Its solo piano setting contrasts with the more elaborate antique arrangements used elsewhere, which give Newman’s blend of period music and satire the character of a Californian Weimar cabaret performance, delivered in the lengthening shadow of another populist demagogue. The serio-comic tone of his frivolous depiction of “Putin” is established in the opening line, “Putin puttin’ his pants on, one leg at a time”, while the weary aria “Brothers”, about JFK and Bobby Kennedy cooking up the Bay of Pigs fiasco, is fatally wounded by the shift to salsa for the President’s concluding appreciation of Celia Cruz.

This post-modern aspect to Newman’s political songs, with them sabotaged by self-awareness, watching their own every move, is most indulged on the eight-minute opener “The Great Debate”. Pitching Christians against scientists, it rehearses arguments about evolution, theology and dark matter, with Newman commenting on the song as it proceeds – “nice space music, Georgie!” – before one of the characters actually steps up to denounce the songwriter as a straw man, a device neatly analogising notions of creation, atheism and intelligent design.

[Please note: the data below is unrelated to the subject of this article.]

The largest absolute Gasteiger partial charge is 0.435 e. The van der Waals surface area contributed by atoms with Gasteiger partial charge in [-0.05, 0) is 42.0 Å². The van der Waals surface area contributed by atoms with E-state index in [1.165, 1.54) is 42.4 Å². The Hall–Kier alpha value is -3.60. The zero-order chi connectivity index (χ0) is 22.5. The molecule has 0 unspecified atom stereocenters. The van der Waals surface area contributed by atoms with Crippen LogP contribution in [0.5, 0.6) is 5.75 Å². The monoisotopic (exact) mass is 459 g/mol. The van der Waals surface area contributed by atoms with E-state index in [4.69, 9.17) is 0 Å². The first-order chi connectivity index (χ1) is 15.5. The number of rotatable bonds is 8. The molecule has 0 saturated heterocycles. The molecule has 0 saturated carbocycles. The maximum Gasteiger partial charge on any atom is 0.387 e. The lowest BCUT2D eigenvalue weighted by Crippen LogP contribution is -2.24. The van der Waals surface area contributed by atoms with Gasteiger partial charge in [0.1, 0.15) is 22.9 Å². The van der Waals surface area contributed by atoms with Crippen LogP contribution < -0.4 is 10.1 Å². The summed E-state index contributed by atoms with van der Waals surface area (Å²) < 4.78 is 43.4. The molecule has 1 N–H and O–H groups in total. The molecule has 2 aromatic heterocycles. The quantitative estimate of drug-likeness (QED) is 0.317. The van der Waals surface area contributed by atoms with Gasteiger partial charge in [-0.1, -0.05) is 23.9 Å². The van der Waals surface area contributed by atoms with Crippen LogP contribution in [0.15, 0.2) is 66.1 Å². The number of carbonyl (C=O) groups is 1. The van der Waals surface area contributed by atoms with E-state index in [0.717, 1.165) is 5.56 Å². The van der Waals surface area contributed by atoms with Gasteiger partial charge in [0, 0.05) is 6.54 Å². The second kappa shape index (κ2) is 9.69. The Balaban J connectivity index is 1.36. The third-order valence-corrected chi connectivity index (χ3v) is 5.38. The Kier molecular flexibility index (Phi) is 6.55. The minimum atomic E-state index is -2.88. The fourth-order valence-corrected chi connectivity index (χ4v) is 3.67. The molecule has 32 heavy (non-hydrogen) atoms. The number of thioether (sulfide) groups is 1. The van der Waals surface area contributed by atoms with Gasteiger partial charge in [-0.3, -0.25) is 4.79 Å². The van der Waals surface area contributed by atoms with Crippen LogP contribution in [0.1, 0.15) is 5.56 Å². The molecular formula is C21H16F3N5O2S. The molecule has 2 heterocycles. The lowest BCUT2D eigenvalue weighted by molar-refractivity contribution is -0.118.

Finally, the song metamorphoses into clap-along choral gospel for its “somebody’s watching me” finale. Though aptly for an album which so deftly balances comedy and tragedy, cynicism and sentimentality, one’s never sure whether it’s God, Newman’s own characters, or the government that’s watching. Or maybe himself.

Black Grape, Pop Voodoo

★★★☆☆

Download: Whiskey, Wine And Ham; String Theory; Pop Voodoo

Two decades on since the limp Stupid Stupid Stupid, producer Martin “Youth” Glover helps restore some of the verve and panache of Black Grape’s glorious debut album, as immediately discernible on the funky “Everything You Know Is Wrong”, a platform for Shaun Ryder’s hardly insightful views on US politics. Though to be honest, he’s usually better served by mystery and confusion rather than weary platitudes such as the claim in “Money Burns” that “so will your soul”. Happily, the best lyrics here accompany the best grooves, with “Whiskey, Wine And Ham” using a “Funky Drummer” beat, electric piano and woodwind samples to carry baffling observations like “Butchers chasing doctors, followed by helicopters, you’re all just obnoxious”, while the mystifying babble of “String Theory” is underpinned by a groove in which itchy guitar and bluesy harmonica lines recall the rolling momentum of “Reverend Black Grape”. It’s not a bad album, but you still get the feeling that, as Ryder notes elsewhere, “someone who looks like me is living in my skin”.

The Isley Brothers and Santana, Power Of Peace

★★★☆☆

Download: Gypsy Woman; Total Destruction To Your Mind; I Just Want To Make Love To You; God Bless The Child